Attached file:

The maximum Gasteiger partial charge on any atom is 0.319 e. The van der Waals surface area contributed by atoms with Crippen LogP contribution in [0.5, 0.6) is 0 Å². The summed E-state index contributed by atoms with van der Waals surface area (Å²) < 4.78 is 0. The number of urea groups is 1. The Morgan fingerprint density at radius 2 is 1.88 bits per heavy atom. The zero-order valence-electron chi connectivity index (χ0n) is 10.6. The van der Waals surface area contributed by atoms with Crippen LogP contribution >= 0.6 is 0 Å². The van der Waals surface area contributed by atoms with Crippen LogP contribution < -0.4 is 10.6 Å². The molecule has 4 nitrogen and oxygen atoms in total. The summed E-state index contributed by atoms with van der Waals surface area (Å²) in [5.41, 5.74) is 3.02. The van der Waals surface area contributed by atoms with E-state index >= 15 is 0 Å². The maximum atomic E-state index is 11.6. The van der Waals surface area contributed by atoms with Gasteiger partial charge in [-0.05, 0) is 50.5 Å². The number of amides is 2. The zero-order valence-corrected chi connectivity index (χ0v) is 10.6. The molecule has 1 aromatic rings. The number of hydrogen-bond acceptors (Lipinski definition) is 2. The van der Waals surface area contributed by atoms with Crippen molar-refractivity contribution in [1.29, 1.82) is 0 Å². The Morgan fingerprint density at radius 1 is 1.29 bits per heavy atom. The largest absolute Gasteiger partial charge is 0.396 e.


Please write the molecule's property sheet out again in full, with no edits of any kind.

The maximum Gasteiger partial charge on any atom is 0.319 e. The van der Waals surface area contributed by atoms with Crippen LogP contribution in [0.5, 0.6) is 0 Å². The summed E-state index contributed by atoms with van der Waals surface area (Å²) < 4.78 is 0. The number of urea groups is 1. The Morgan fingerprint density at radius 2 is 1.88 bits per heavy atom. The zero-order valence-electron chi connectivity index (χ0n) is 10.6. The van der Waals surface area contributed by atoms with Crippen LogP contribution >= 0.6 is 0 Å². The van der Waals surface area contributed by atoms with Crippen LogP contribution < -0.4 is 10.6 Å². The molecule has 4 nitrogen and oxygen atoms in total. The summed E-state index contributed by atoms with van der Waals surface area (Å²) in [5.41, 5.74) is 3.02. The van der Waals surface area contributed by atoms with E-state index >= 15 is 0 Å². The maximum atomic E-state index is 11.6. The van der Waals surface area contributed by atoms with Gasteiger partial charge in [-0.05, 0) is 50.5 Å². The number of amides is 2. The zero-order valence-corrected chi connectivity index (χ0v) is 10.6. The molecule has 1 aromatic rings. The number of hydrogen-bond acceptors (Lipinski definition) is 2. The van der Waals surface area contributed by atoms with Crippen molar-refractivity contribution in [1.29, 1.82) is 0 Å². The Morgan fingerprint density at radius 1 is 1.29 bits per heavy atom. The largest absolute Gasteiger partial charge is 0.396 e.